Session 2 Number Sets, Infinity, and Zero
Continue examining the number line and the relationships among sets of numbers that make up the real number system. Explore which operations and properties hold true for each of the sets. Consider the magnitude of these infinite sets and discover that infinity comes in more than one size. Examine place value and the significance of zero in a place value system.
Session 3 Place Value
Look at place value systems based on numbers other than 10. Examine the base two numbers and learn uses for base two numbers in computers. Explore exponents and relate them to logarithms. Examine the use of scientific notation to represent numbers with very large or very small magnitude. Interpret whole numbers, common fractions, and decimals in base four.
Session 4 Meanings and Models for Operations
Examine the operations of addition, subtraction, multiplication, and division and their relationships to whole numbers. Work with area models for multiplication and division. Explore the use of two-color chips to model operations with positive and negative numbers.
Session 5 Divisibility Tests and Factors
Explore number theory topics. Analyze Alpha math problems and discuss how they help with the conceptual understanding of operations. Examine various divisibility tests to see how and why they work. Begin examining factors and multiples.
Session 6 Number Theory
Examine visual methods for finding least common multiples and greatest common factors, including Venn diagram models and area models. Explore prime numbers. Learn to locate prime numbers on a number grid and to determine whether very large numbers are prime.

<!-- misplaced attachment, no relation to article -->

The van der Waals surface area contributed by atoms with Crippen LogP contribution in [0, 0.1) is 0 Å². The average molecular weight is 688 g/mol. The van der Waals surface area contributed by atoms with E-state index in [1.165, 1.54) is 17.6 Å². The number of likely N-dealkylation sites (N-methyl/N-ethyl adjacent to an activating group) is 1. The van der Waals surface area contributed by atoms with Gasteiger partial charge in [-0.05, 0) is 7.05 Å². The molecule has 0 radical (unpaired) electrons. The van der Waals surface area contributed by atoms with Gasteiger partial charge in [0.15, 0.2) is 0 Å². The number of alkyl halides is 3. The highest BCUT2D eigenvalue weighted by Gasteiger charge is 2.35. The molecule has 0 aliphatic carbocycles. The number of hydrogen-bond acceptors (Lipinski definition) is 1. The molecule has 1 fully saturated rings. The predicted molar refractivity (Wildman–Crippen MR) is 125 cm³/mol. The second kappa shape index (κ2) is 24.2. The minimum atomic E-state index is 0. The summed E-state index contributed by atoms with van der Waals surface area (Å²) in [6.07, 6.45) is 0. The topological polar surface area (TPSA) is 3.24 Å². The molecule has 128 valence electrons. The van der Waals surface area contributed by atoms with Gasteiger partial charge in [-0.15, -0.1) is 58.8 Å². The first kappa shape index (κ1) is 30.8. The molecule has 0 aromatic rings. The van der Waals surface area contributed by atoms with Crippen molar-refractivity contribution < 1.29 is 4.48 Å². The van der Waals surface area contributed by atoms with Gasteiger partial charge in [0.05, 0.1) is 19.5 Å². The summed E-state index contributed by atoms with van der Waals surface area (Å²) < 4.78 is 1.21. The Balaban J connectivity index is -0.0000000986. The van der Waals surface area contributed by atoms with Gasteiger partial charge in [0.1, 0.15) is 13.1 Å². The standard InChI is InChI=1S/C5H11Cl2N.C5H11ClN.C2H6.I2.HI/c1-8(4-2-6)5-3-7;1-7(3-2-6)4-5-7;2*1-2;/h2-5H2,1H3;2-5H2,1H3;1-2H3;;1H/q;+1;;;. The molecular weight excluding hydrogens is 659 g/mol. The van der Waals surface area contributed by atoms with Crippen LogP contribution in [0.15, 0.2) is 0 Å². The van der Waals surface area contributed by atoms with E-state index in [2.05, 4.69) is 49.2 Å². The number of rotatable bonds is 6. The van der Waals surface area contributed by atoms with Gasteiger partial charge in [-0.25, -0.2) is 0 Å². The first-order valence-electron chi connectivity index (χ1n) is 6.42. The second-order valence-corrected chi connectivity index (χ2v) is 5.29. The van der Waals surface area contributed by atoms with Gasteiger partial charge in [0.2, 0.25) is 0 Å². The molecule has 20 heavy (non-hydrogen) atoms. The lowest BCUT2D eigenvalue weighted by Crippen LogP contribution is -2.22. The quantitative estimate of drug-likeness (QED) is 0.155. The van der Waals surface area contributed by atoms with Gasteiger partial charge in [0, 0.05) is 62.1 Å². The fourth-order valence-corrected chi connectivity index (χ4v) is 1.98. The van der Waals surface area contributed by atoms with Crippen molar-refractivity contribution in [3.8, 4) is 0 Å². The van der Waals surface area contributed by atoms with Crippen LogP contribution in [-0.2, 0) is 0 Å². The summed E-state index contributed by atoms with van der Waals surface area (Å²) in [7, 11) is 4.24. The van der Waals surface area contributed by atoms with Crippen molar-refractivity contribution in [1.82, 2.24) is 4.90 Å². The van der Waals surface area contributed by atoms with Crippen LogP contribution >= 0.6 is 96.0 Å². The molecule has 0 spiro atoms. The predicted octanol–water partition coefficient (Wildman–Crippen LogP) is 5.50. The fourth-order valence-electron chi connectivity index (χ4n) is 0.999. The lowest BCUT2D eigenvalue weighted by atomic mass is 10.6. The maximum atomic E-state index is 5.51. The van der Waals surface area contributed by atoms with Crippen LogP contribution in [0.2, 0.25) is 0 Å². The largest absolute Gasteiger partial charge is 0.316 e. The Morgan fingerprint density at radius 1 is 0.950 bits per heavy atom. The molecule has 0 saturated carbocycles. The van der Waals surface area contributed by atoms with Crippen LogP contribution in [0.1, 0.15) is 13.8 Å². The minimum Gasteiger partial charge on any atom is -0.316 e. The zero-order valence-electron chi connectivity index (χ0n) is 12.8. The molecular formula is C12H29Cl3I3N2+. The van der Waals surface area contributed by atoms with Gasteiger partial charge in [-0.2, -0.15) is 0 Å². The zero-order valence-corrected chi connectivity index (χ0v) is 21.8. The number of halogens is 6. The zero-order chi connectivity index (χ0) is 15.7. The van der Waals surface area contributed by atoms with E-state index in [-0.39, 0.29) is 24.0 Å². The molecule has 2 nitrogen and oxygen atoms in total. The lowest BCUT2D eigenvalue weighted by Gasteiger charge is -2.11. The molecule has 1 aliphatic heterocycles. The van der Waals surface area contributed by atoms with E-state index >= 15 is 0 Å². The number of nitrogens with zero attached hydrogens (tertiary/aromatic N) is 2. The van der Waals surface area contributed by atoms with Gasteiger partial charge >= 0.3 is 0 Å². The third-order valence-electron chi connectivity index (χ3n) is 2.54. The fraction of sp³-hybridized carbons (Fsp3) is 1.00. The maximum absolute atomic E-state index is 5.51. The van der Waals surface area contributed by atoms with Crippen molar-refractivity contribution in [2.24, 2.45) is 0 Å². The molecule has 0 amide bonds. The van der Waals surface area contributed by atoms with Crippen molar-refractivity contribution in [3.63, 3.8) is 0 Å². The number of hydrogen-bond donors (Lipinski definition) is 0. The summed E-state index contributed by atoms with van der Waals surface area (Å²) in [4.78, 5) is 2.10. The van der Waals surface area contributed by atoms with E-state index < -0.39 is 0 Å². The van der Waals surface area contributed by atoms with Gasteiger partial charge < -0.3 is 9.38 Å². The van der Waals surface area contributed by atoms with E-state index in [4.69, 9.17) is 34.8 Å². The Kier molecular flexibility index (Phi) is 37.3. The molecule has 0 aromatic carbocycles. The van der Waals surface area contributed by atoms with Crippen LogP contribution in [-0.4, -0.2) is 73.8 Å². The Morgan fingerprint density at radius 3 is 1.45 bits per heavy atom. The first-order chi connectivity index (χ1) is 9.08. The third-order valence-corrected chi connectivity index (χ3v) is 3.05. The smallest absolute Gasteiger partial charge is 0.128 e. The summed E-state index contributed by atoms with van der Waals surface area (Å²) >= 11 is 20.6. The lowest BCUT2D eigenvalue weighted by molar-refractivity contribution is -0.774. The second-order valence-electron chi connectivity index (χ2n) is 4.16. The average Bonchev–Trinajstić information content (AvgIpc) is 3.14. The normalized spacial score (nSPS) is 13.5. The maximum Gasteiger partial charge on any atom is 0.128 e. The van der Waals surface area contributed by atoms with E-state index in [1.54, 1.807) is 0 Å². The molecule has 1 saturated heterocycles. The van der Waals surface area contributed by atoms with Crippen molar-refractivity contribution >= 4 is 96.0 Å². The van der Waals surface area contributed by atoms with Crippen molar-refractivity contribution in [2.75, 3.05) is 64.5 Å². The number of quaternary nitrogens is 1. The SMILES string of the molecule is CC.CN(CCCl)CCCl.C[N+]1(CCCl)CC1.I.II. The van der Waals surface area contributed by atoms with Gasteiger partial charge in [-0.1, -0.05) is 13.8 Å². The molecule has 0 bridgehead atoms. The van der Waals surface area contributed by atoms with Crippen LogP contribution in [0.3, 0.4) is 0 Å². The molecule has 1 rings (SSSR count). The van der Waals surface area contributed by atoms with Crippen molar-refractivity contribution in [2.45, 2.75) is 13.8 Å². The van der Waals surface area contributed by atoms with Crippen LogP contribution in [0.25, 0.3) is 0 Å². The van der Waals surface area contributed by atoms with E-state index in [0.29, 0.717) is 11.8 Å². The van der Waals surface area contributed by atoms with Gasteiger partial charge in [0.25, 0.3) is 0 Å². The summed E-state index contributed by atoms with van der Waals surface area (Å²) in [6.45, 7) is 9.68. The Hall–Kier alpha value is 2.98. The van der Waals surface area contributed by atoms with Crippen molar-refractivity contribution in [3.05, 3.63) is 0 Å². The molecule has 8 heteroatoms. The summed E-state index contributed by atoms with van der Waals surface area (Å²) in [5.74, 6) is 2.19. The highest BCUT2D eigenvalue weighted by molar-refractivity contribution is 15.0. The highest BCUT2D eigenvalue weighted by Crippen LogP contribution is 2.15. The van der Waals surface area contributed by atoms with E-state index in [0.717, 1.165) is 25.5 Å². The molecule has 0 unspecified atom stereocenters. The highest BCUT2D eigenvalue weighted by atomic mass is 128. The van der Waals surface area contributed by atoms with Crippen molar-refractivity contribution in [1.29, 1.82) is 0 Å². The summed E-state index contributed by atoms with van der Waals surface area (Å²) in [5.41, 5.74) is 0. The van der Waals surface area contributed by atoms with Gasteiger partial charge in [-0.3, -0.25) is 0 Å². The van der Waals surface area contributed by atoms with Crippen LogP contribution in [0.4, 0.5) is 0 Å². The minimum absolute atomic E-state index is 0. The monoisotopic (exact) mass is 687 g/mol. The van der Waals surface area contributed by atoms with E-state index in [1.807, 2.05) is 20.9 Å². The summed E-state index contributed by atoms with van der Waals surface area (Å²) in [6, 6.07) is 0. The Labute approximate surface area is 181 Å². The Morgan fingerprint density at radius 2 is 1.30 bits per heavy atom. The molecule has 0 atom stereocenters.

Session 7 Fractions and Decimals
Extend your understanding of fractions and decimals. Examine terminating and non-terminating decimals. Explore ways to predict the number of decimal places in a terminating decimal and the period of a non-terminating decimal. Examine which fractions terminate and which repeat as decimals, and why all rational numbers must fall into one of these categories. Explore methods to convert decimals to fractions and vice versa. Use benchmarks and intuitive methods to order fractions.
Session 8 Rational Numbers and Proportional Reasoning
Begin examining rational numbers. Explore a model for computations with fractions. Analyze proportional reasoning and the difference between absolute and relative thinking. Explore ways to represent proportional relationships and the resulting operations with ratios. Examine how ratios can represent either part-part or part-whole comparisons, depending on how you define the unit, and explore how this affects their behavior in computations.
Session 9 Fractions, Percents, and Ratios
Continue exploring rational numbers, working with an area model for multiplication and division with fractions, and examining operations with decimals. Explore percents and the relationships among representations using fractions, decimals, and percents. Examine benchmarks for understanding percents, especially percents less than 10 and greater than 100. Consider ways to use an elastic model, an area model, and other models to discuss percents. Explore some ratios that occur in nature.
Session 10 Classroom Case Studies, K-2
Watch this program in the 10th session for K-2 teachers. Explore how the concepts developed in this course can be applied through case studies of K-2 teachers (former course participants) who have adapted their new knowledge to their classrooms.
Session 11 Classroom Case Studies, 3-5
Watch this program in the 10th session for grade 3-5 teachers. Explore how the concepts developed in this course can be applied through case studies of grade 3-5 teachers (former course participants) who have adapted their new knowledge to their classrooms.